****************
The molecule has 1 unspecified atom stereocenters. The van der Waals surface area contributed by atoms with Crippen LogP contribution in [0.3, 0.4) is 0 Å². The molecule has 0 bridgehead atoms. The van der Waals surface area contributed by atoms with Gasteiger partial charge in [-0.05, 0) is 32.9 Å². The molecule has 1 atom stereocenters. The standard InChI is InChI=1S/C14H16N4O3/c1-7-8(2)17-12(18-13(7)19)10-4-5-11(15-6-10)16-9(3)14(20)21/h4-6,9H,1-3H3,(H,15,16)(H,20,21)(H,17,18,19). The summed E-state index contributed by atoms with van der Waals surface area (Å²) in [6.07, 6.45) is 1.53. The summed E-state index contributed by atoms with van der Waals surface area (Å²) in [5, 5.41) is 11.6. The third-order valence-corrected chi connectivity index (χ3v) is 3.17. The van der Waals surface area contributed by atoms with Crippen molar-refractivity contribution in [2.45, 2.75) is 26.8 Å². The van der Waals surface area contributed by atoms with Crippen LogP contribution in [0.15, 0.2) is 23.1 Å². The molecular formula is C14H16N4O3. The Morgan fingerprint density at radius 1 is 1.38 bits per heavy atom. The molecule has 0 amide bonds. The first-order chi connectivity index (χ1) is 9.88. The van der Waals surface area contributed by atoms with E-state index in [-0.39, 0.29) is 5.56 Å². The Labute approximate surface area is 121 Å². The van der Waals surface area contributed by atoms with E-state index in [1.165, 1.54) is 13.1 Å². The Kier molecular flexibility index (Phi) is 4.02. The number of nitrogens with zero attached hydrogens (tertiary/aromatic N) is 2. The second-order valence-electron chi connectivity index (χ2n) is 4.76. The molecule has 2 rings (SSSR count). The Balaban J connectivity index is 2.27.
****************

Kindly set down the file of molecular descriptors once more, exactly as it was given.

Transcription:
The molecule has 1 unspecified atom stereocenters. The van der Waals surface area contributed by atoms with Crippen LogP contribution in [0.3, 0.4) is 0 Å². The molecule has 0 bridgehead atoms. The van der Waals surface area contributed by atoms with Gasteiger partial charge in [-0.05, 0) is 32.9 Å². The molecule has 1 atom stereocenters. The standard InChI is InChI=1S/C14H16N4O3/c1-7-8(2)17-12(18-13(7)19)10-4-5-11(15-6-10)16-9(3)14(20)21/h4-6,9H,1-3H3,(H,15,16)(H,20,21)(H,17,18,19). The summed E-state index contributed by atoms with van der Waals surface area (Å²) in [6.07, 6.45) is 1.53. The summed E-state index contributed by atoms with van der Waals surface area (Å²) in [5, 5.41) is 11.6. The third-order valence-corrected chi connectivity index (χ3v) is 3.17. The van der Waals surface area contributed by atoms with Crippen molar-refractivity contribution in [2.45, 2.75) is 26.8 Å². The van der Waals surface area contributed by atoms with Crippen LogP contribution in [0.15, 0.2) is 23.1 Å². The molecular formula is C14H16N4O3. The Morgan fingerprint density at radius 1 is 1.38 bits per heavy atom. The molecule has 0 amide bonds. The first-order chi connectivity index (χ1) is 9.88. The van der Waals surface area contributed by atoms with E-state index in [-0.39, 0.29) is 5.56 Å². The Labute approximate surface area is 121 Å². The van der Waals surface area contributed by atoms with E-state index in [1.165, 1.54) is 13.1 Å². The Kier molecular flexibility index (Phi) is 4.02. The number of nitrogens with zero attached hydrogens (tertiary/aromatic N) is 2. The second-order valence-electron chi connectivity index (χ2n) is 4.76. The molecule has 2 rings (SSSR count). The Balaban J connectivity index is 2.27.